The Kosovo Liberation Army, or KLA, was a military organisation comprised of ethnic Albanian’s fighting for separation from Serbia.
Once upon a time, Kosovo was the centre of Serbian culture. Slowly over time, its population changed and soon, neighbouring Albanians became the majority. Yet the Serbian perception about Kosovo remained the same, despite the population change, that it was an integral part of the country and Yugoslavia. Kosovo was a province of the Republic of Serbia with autonomous status.
When Milosevic rose to power and became the elected president of Serbia in 1989, one of his first actions was to remove Kosovo of its autonomy. Albanians had been removed from their positions and replaced with Serbs. As a result, Albanians boycotted Serb institutions and established their own shadow government.
These actions did not have the desired affects and the international community were more interested in the impending civil wars, as the other republics started to declare independence. The 1995 Dayton Accords, leading to the end of the war, failed to address the issue of Kosovo’s status. Kosovar Albanians began looking for alternative solutions.
Emergence of the KLA
It was because of these actions that the KLA emerged. In the early 1990’s, shortly after Milosevic abolished Kosovo autonomy, the KLA was born. The shadow government, formed under the auspices of the Democratic League of Kosovo, elected Ibrahim Rugova as unofficial president in 1992. Rugova supported nonviolent methods to obtain the attention of the international community and ultimately regain independence. However, by 1995, with the failure of the Dayton Accords to accommodate the Kosovo situation, nationalists took matters into their own hands. It became obvious that Yugoslavian minorities who armed themselves, won independence.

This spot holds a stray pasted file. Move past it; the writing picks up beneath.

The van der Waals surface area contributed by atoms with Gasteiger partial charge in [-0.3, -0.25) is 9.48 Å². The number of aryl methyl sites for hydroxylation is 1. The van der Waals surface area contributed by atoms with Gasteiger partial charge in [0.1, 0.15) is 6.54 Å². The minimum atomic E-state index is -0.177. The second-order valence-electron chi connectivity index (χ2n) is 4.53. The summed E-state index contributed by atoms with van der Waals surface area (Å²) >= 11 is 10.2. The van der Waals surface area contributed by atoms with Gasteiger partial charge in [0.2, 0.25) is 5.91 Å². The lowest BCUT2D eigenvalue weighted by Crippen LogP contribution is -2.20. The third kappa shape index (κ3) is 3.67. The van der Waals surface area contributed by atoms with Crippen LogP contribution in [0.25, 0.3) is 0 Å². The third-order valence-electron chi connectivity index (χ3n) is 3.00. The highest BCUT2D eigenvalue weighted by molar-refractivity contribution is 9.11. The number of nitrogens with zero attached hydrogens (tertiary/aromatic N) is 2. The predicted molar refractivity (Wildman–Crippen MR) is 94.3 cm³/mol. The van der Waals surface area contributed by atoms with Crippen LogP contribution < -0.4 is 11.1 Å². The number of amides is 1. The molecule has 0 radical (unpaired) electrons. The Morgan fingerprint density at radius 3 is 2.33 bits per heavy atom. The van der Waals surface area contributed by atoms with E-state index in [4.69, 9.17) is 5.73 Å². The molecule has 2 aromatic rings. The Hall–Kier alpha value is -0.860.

In 1996, the KLA conducted coordinated attacks focusing on Serbian police stations with the hopes of ridding Serb colonisation. By 1997, the collapse of order in Albania allowed military supplies to be raided and cross to border into the arms of the KLA. As a result, the attacks on Serbs increased and included kidnapping and executions.
During a funeral for an Albanian killed by Serb police forces, the KLA decided to make their first public announcement. The KLA announced their objective for the secession of Kosovo from Serbia and for the creation of ‘Greater Albania’. Plenty of support came flooding in from Albanian moving into Kosovo and with new support and financial assistance, better weapons were purchased and more effective attacks on the Serbs.
The Serbian government retaliated with village raiding, massacres, population displacement, torture and ethnic cleansing of Kosovar Albanians. It is also reported that Milosevic ordered the execution of KLA leader, Adem Jashari and member of his family.
This led to the widened support of the KLA with thousands of new recruits and more importantly, international intervention.
The international community and NATO mediated truce negotiations between the Kosovo and Serbian governments in France in 1999. The KLA representative signed the treaty for peace, but the Serbian delegation refused.
In March 1999 NATO began air strikes on Serbian targets lasting for 11 weeks. The KLA played an important role in the conflict by informing NATO of the Yugoslavian and Serbian positions and allowing for the air strikes to be more effective.
Eventually in June 1999, Yugoslavia (Republic of Serbia and Montenegro) agreed to a peace treaty and ended the NATO bombing.